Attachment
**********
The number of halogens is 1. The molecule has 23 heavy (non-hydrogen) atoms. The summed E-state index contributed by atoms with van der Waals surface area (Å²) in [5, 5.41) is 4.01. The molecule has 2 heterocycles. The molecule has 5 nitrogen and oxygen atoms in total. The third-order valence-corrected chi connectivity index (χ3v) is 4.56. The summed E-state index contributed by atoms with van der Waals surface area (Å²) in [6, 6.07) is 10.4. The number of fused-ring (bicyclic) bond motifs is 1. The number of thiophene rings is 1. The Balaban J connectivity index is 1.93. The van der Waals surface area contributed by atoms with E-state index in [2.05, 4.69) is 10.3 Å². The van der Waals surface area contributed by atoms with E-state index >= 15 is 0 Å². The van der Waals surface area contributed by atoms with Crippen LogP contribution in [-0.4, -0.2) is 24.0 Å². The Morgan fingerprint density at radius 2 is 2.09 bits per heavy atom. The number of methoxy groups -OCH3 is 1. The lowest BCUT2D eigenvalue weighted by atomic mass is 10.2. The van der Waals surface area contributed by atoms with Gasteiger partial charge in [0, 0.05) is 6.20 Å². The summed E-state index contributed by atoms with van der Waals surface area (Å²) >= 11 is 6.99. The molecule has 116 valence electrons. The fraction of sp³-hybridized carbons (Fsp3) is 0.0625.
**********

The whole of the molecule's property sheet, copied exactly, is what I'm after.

The number of halogens is 1. The molecule has 23 heavy (non-hydrogen) atoms. The summed E-state index contributed by atoms with van der Waals surface area (Å²) in [5, 5.41) is 4.01. The molecule has 2 heterocycles. The molecule has 5 nitrogen and oxygen atoms in total. The third-order valence-corrected chi connectivity index (χ3v) is 4.56. The summed E-state index contributed by atoms with van der Waals surface area (Å²) in [6, 6.07) is 10.4. The number of fused-ring (bicyclic) bond motifs is 1. The number of thiophene rings is 1. The Balaban J connectivity index is 1.93. The van der Waals surface area contributed by atoms with E-state index in [2.05, 4.69) is 10.3 Å². The van der Waals surface area contributed by atoms with E-state index >= 15 is 0 Å². The van der Waals surface area contributed by atoms with Crippen LogP contribution in [-0.4, -0.2) is 24.0 Å². The Morgan fingerprint density at radius 2 is 2.09 bits per heavy atom. The number of methoxy groups -OCH3 is 1. The lowest BCUT2D eigenvalue weighted by atomic mass is 10.2. The van der Waals surface area contributed by atoms with Gasteiger partial charge in [0, 0.05) is 6.20 Å². The summed E-state index contributed by atoms with van der Waals surface area (Å²) >= 11 is 6.99. The molecule has 116 valence electrons. The fraction of sp³-hybridized carbons (Fsp3) is 0.0625.